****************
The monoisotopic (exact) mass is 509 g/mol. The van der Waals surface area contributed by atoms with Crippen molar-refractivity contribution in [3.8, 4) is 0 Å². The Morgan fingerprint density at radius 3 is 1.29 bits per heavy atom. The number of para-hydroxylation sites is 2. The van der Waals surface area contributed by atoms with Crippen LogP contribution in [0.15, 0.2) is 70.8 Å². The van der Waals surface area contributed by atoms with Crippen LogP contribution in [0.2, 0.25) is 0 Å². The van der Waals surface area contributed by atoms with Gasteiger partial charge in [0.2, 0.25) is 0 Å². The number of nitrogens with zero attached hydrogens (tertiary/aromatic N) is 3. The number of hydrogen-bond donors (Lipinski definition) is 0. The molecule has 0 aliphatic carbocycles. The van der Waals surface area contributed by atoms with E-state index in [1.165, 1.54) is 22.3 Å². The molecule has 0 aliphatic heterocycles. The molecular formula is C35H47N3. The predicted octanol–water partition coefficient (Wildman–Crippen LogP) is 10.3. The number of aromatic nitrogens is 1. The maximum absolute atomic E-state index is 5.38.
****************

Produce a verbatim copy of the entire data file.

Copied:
The monoisotopic (exact) mass is 509 g/mol. The van der Waals surface area contributed by atoms with Crippen molar-refractivity contribution in [3.8, 4) is 0 Å². The Morgan fingerprint density at radius 3 is 1.29 bits per heavy atom. The number of para-hydroxylation sites is 2. The van der Waals surface area contributed by atoms with Crippen LogP contribution in [0.15, 0.2) is 70.8 Å². The van der Waals surface area contributed by atoms with Crippen LogP contribution in [0.2, 0.25) is 0 Å². The van der Waals surface area contributed by atoms with Gasteiger partial charge in [0.2, 0.25) is 0 Å². The number of nitrogens with zero attached hydrogens (tertiary/aromatic N) is 3. The number of hydrogen-bond donors (Lipinski definition) is 0. The molecule has 0 aliphatic carbocycles. The van der Waals surface area contributed by atoms with E-state index in [1.165, 1.54) is 22.3 Å². The molecule has 0 aliphatic heterocycles. The molecular formula is C35H47N3. The predicted octanol–water partition coefficient (Wildman–Crippen LogP) is 10.3. The number of aromatic nitrogens is 1. The maximum absolute atomic E-state index is 5.38.